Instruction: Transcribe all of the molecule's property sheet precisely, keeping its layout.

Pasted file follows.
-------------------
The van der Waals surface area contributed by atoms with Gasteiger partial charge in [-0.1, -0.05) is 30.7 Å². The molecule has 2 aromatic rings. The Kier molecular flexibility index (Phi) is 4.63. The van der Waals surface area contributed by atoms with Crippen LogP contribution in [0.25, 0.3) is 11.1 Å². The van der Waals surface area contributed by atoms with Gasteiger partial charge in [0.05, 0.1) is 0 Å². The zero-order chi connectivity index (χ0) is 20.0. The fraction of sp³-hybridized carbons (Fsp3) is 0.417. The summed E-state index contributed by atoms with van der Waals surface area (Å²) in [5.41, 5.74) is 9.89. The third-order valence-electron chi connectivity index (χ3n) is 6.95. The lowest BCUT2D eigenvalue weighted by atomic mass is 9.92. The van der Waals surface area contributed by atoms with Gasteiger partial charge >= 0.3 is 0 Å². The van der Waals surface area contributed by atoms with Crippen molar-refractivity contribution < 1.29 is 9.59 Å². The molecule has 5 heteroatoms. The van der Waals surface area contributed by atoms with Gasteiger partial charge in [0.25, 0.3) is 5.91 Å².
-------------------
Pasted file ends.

The van der Waals surface area contributed by atoms with Gasteiger partial charge in [-0.1, -0.05) is 30.7 Å². The molecule has 2 aromatic rings. The Kier molecular flexibility index (Phi) is 4.63. The van der Waals surface area contributed by atoms with Crippen LogP contribution in [0.25, 0.3) is 11.1 Å². The van der Waals surface area contributed by atoms with Gasteiger partial charge in [0.05, 0.1) is 0 Å². The zero-order chi connectivity index (χ0) is 20.0. The fraction of sp³-hybridized carbons (Fsp3) is 0.417. The summed E-state index contributed by atoms with van der Waals surface area (Å²) in [5.41, 5.74) is 9.89. The third-order valence-electron chi connectivity index (χ3n) is 6.95. The lowest BCUT2D eigenvalue weighted by atomic mass is 9.92. The van der Waals surface area contributed by atoms with Gasteiger partial charge >= 0.3 is 0 Å². The van der Waals surface area contributed by atoms with Crippen molar-refractivity contribution < 1.29 is 9.59 Å². The molecule has 5 heteroatoms. The van der Waals surface area contributed by atoms with Gasteiger partial charge in [0.25, 0.3) is 5.91 Å².